My conversation with Vali (the guitar player of Roadwolf) starts funny, because once he gets to know I was calling him from Bulgaria, he said an old children’s rhyme in my native language, which, having in mind the interview is with an Austrian band for an UK-based website, makes the world look small. Anyway, Roadwolf will be releasing their excellent second full length Midnight Lightning on May 19th, through Napalm Records and it’s an album which every self-respecting hard rock and metal fan should check out this year.
Hello, Vali! Nice to know we have a Bulgarian connection, haha. And you probably know that the artwork for one of your t-shirt designs was also done by a Bulgarian artist. So, great to talk to you for the first time. The second Roadwolf album Midnight Lighting is upon us, so are you satisfied with how it turned out?
-Oh, yes, we’ve had great response since it’s been released to the media. Everybody seems to like the music, the songs and the sound. The fans are also happy with the quality of the music videos. I’m really excited from the feedback so far to our work for the last year.
Roadwolf is walking a very interesting path between classic heavy metal and old school hard rock. Can you agree with me that the influence of Scorpions, UFO or Trance in Roadwolf’s music is greater than that of Accept and Helloween?
-Hmm, the influences are quite different. It’s a mixture of Priest and sometimes Saxon or Accept, but a lot of the guitar riffs I wrote are in a Judas Priest style or something similar. When I bring them to the studio, then our singer sings something different on top of it and then it starts to sound like W.A.S.P. Everything can happen and what I really like about being in this band is that we don’t try to sound like Maiden 1984, you know? This really small niche. Roadwolf aims to sound like heavy metal from the late Seventies to the late Eighties – everything in-between.
As the guitar player in the band, who was you biggest influence when you started playing the guitar?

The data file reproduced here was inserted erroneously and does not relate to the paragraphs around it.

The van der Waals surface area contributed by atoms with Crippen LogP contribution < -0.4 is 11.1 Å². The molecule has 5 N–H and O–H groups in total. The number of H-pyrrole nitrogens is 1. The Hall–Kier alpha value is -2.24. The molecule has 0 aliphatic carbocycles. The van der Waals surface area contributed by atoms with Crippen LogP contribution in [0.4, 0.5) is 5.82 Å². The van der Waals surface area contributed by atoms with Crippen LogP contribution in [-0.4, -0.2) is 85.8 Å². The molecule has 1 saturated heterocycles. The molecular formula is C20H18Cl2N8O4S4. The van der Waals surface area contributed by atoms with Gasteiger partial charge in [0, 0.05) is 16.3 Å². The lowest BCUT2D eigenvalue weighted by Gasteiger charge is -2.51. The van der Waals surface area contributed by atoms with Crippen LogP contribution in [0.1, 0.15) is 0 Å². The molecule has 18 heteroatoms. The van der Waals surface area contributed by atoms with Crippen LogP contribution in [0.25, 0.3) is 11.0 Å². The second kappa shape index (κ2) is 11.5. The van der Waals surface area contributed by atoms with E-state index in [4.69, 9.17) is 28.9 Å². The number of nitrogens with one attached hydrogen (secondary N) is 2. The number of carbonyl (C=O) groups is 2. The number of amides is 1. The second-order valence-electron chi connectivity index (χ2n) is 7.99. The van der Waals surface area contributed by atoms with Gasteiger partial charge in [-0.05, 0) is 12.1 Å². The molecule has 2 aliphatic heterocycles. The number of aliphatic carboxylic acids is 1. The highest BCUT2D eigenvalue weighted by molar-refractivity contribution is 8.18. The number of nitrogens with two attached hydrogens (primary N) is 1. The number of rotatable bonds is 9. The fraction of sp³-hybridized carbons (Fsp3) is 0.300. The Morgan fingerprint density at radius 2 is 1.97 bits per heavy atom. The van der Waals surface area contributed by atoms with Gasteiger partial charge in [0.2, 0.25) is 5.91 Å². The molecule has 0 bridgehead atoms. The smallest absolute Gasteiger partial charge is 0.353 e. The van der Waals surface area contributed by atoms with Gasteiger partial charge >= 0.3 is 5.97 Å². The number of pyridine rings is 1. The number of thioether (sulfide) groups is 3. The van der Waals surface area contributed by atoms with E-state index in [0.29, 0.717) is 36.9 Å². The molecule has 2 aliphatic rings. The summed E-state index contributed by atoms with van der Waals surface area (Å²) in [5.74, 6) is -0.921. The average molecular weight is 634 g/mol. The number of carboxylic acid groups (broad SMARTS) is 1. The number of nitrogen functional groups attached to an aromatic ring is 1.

-I started playing the guitar at 15 and AC/DC were basically the only thing you could watch on DVD, since there was no YouTube back then. I was impressed by this crazy guy, running around like a maniac and I decided I wanted a guitar and do something like that. After that, I was a big Maiden and Priest fan and right now, my biggest idols are Michael Schenker, Gary Moore and Randy Rhoads. One of the reasons is because they don’t have second guitarist in their bands, just brilliant songwriting and they knew how to carry a whole band and a whole song with just one guitar. I think this is pretty amazing and not common in the modern metal scene. Now we almost always have two guitar players and sometimes there are even three, which in my opinion is just too much. But this is just my humble opinion.
Recently, there are some great new bands coming out of Austria, like Roadwolf, Venator and Eisenhand, for example. What do you think was the reason for the Austrian scene to stay in the shade of Germany and Switzerland for so long?
-I really spent a lot of time thinking about it, because Germany had Scorpions in the Seventies and Switzerland had Krokus. We had some bands in Austria at the time but nobody seems to know them, because in Austria it’s all about Classical music. When you go to Vienna, it’s all about Mozart or the New Year’s Eve concert, the history of the Empire and all this lame-ass bullshit. Don’t get me wrong – all of this had great impact in music history, but it’s only this or German-language folk and traditional music that form the musical landscape here in Austria. Only this gets money and help from the state and also gets advertised. There’s no rock heritage in Austria which is a shame, because we’ve had brilliant musicians in this country but nobody recognized that. Falco, who was a pop singer, was the only one besides Classical music, who was big internationally.